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Ruth E. Comer and Martin J. Best

1. Introduction Soil moisture plays an important role in modifying the behavior of the atmosphere by its influence on land surface fluxes of moisture, energy, carbon, and trace gases [ Seneviratne et al. (2010) and references therein]. Of particular interest is the way in which the effects of these moisture and energy fluxes combine to create feedbacks on precipitation. Such feedbacks are complex because of their dependence on a variety of mechanisms. The scarcity of observations of soil

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Xubin Zeng, Zhuo Wang, and Aihui Wang

1. Introduction Land–atmosphere interaction plays an important role in weather, climate, and global/regional environmental change. For this reason, various international programs have been established in the past three decades to address the relevant scientific issues, such as the Global Energy and Water Cycle Experiment (GEWEX; ), the (earlier) Biospheric Aspects of the Hydrological Cycle (BASC; Kabat et al. 2004 ), and (its successor) integrated Land Ecosystem–Atmosphere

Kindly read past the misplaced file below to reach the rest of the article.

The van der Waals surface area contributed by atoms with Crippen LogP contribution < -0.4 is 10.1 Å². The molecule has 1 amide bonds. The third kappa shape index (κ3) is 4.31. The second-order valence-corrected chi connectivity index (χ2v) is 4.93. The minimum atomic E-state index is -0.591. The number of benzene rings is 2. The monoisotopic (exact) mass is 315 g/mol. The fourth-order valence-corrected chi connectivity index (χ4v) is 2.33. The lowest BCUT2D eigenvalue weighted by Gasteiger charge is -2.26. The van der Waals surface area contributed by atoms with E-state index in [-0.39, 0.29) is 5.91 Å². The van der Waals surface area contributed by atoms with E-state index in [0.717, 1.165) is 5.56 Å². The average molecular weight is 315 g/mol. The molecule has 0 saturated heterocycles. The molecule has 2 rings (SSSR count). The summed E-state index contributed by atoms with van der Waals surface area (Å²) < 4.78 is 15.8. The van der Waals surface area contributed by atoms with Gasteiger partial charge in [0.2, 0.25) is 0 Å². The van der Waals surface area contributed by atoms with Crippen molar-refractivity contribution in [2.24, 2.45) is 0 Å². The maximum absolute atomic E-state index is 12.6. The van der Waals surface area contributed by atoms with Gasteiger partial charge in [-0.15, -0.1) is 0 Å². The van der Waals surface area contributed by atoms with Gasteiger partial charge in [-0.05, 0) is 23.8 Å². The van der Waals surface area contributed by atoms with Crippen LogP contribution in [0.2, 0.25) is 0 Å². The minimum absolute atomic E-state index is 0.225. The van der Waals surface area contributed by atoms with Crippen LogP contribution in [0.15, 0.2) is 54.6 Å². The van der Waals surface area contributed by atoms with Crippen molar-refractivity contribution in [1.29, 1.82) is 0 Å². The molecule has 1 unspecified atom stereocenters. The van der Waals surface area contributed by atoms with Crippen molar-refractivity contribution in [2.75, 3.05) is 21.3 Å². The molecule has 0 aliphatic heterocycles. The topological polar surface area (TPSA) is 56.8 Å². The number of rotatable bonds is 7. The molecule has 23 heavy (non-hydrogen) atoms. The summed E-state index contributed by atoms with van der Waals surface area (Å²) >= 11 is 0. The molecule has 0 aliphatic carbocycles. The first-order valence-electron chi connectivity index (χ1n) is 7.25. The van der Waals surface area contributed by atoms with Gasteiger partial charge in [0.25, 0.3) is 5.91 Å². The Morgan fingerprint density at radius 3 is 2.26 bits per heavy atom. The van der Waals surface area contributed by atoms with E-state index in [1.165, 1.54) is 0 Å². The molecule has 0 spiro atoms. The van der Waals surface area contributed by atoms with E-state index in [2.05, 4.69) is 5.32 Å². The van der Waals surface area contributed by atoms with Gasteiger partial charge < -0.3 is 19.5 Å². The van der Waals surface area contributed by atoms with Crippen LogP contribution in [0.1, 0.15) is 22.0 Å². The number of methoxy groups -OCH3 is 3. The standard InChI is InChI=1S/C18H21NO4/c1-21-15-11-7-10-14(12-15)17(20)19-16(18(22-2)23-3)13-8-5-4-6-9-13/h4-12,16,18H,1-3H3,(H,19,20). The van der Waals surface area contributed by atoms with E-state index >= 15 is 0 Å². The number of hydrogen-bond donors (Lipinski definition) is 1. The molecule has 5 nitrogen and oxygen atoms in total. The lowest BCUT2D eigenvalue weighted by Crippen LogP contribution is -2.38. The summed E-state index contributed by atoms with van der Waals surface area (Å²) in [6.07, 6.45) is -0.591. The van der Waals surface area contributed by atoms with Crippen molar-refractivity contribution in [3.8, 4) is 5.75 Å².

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Joseph A. Santanello Jr., Christa D. Peters-Lidard, Aaron Kennedy, and Sujay V. Kumar

1. Introduction Quantification of the land surface influence on extremes such as flood and drought is critical for both short-term weather and climate prediction. These dry and wet regimes are modulated by the strength and sensitivity of the land–atmosphere (L–A) coupling and, in particular, how anomalies in soil moisture are translated into and through the planetary boundary layer (PBL), ultimately favoring or suppressing the triggering and support of clouds and precipitation. Improved

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Agustín Robles-Morua, Enrique R. Vivoni, and Alex S. Mayer

radiation suggests that correspondence may exist between runoff mechanisms, which typically depend on seasonal wetness, and the land–atmosphere interactions arising during the NAM. Several studies have investigated how soil moisture plays a role in land–atmosphere exchanges and their impact on subsequent rainfall generation in the NAM region (e.g., Small 2001 ; Xu et al. 2004 ; Vivoni et al. 2009 ). This interaction arises from a positive soil moisture–rainfall feedback ( Eltahir 1998 ) that has been

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